6 March 2011
10.30 Holy Communion Woodchurch
Readings 2 Peter 1:16-2, Matthew 17:1-9
May I speak this morning in the name of God the Father, God the Son and God the Holy Spirit. Amen.
It is good to be back in Woodchurch. I have only been away for two Sundays but it feels like ages and I have actually missed you! We had a very good time in Gambia and, I am bound to say, that I ate much more than was good for me and I am actually looking forward to Lent, but more of that in a moment.
The Gospel reading for today is St Matthew’s account of what we now call the transfiguration, or perhaps the metamorphosis or the change of Jesus from one state to another. All three of the synoptic Gospels, Matthew, Mark and Luke contain very similar accounts of the transfiguration and, for me, it is one of the most beautifully symbolic moments in the Gospel which is packed with layers of meaning, that we can barely scratch at this morning.
Jesus went up on a high mountain to pray. As we know Jesus often took himself away to remote places to spend time in prayer and, as we will be reminded next week following his baptism he spent 40 days and nights fasting and praying in the wilderness. But on this occasion he didn’t just go into the wilderness but up on a high mountain and it is of course highly relevant for today that Moses encountered God and received the ten commandments on Mount Sinai and Elijah conversed with God on Mount Horeb, also called the mountain of God. Perhaps there is something about the stateliness, the age, the beauty, the majesty and perhaps even the danger of mountains that evokes something of the awe of God but, whatever the reason throughout the bible mountains are often a place of special encounter between man and God.
Although Jesus often went off to pray alone on this occasion he took with him three of his closest disciples: Peter, John and James.
While Jesus was praying the appearance of his face changed and shone like the sun and his clothes became dazzling white. As you may remember when Moses encountered God his face shone so much that he had to wear a veil so as not to scare his people and in the accounts of the angels following the resurrection of Jesus we are told that they shone, so just in these few words our minds are cast both back to Moses and forward to the resurrection.
And then Moses and Elijah appeared, also shining in glory and they spoke to him. Other Gospel accounts tell us that they discussed with Jesus what he was soon to do in Jerusalem.
And so Jesus conversed with Moses who is the embodiment of Jewish law and Elijah who is the towering figure in Jewish prophecy. In many ways this image is the ultimate visual aid both for the way in which Jesus is the fulfilment of the law and the prophets, which is something I touched on a few weeks ago, but also for the special way in which Jesus supersedes that older authority as he voice of God pronounces upon Jesus alone: “This is my Son, the Beloved, with him I am well pleased, listen to him!”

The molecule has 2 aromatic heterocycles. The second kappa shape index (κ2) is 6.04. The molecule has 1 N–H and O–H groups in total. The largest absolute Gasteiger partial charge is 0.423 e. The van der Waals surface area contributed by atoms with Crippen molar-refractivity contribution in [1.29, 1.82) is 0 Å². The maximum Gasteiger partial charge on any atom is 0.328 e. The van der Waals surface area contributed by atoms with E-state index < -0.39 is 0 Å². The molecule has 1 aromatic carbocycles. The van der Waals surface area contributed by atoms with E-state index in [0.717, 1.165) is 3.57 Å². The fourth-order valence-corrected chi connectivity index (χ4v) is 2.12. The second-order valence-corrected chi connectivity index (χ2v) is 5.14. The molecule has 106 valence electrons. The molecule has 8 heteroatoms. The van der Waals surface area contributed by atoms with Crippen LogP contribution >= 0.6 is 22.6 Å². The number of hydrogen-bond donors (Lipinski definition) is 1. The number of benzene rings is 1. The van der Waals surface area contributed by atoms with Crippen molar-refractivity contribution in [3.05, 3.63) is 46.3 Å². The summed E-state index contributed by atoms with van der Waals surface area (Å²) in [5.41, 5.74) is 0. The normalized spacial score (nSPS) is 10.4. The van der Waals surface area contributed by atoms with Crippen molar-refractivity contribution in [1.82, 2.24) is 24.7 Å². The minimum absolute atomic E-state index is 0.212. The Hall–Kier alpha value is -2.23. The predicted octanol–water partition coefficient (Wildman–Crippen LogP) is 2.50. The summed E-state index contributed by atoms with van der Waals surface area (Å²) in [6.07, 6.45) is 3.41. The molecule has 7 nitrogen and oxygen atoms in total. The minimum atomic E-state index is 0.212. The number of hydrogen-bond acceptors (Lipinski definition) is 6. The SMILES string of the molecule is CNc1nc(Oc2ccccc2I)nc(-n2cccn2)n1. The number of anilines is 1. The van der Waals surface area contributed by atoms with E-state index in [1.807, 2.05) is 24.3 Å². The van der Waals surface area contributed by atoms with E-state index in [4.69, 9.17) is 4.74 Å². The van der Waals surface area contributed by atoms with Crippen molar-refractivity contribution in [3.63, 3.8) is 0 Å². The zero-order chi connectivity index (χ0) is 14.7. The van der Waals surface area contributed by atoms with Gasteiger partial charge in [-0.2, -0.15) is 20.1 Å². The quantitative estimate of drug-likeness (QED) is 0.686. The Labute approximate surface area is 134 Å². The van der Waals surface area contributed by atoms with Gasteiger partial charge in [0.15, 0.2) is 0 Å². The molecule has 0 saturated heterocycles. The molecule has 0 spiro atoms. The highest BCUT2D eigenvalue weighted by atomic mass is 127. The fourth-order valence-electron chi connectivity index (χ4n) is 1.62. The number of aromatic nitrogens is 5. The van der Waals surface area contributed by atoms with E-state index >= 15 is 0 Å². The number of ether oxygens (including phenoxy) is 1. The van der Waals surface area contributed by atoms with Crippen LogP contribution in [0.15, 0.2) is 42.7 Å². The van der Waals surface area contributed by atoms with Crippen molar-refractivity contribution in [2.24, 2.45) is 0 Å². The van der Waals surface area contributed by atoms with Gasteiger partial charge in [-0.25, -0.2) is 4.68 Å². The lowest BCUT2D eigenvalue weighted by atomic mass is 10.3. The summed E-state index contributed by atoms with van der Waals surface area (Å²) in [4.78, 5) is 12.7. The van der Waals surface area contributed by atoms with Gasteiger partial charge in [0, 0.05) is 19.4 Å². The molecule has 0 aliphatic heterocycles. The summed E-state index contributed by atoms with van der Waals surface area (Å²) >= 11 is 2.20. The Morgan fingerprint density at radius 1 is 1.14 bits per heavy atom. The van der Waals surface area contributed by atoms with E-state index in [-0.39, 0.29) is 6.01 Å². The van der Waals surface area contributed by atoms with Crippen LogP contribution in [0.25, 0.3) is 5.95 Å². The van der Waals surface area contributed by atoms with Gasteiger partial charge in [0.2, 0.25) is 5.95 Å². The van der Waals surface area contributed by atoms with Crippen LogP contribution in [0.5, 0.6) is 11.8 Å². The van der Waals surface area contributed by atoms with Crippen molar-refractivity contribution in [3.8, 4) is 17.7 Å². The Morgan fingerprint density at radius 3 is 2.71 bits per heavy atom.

So the transfiguration shows us both an important continuity from the patriarchs and prophets but also clearly shows a vital discontinuity – in Jesus God is doing something new – Jesus is not a patriarch or a prophet but is God’s own Son and it is to him we should be listening.
And the words that God spoke to Jesus on the mountain: “This is my Son, the Beloved, with him I am well pleased” should also remind us of the same words spoken to Jesus at his baptism.
So the transfiguration points us forward to Jesus’ resurrection and gives us a flavour of his divine nature, it reminds us of his baptism and it tells us that Jesus is both connected with the Jewish tradition and yet is something entirely new.
But, what I also love about the accounts of the transfiguration is that in the midst of all this wonderfully powerful symbolism and in the midst, quite literally, of all the glowing radiance of God’s presence we still have the very human disciples. We don’t know what James and John thought but good old Peter when faced not only with a transformed Jesus but also with two of the biggest figures from Israel’s history starts babbling away about putting up shelters for them. It is those kind of details which keep the gospels very real for me and should remind us, as St Peter himself says in his letter which was read today: “We do not follow cleverly devised myths when we made known to you the power and coming of our Lord Jesus Christ, but we had been eyewitnesses of his majesty.” Cleverly devised myths may well contain all the symbolism that we have seen but the very fact that the somewhat gauche interjections of Peter are included in the gospel account gives it the ring of reportage rather than clever construction. And Peter’s inappropriate babbling should also make us wonder what we might do or say in similar circumstances – would we offer the transfigured Jesus a cup of tea or perhaps ask Moses if he is going anywhere nice for his holidays?
Are we prepared to drop our defences and really meet God at the level we need to be met?
On Wednesday we will be starting the Lenten pilgrimage to Easter. The point of all pilgrimages is not just to arrive at the destination, but also to change us. This lent don’t just give up an indulgence that you quite enjoy why not make a conscious effort to draw closer to God day by day. Why not seek transfiguration, a change that both reminds us of our own baptism and that points us forward to our own resurrection. We each of us were made in the image and likeness of God and the point of this pilgrimage, not just through Lent but through life, is to recapture the image and likeness in which we were made and to be transformed or transfigured into that image from one degree of glory into another. We are not called to remain in a static relationship with God but we are called, each of us individually and as a church, to seek the transfiguration that comes from proximity with God.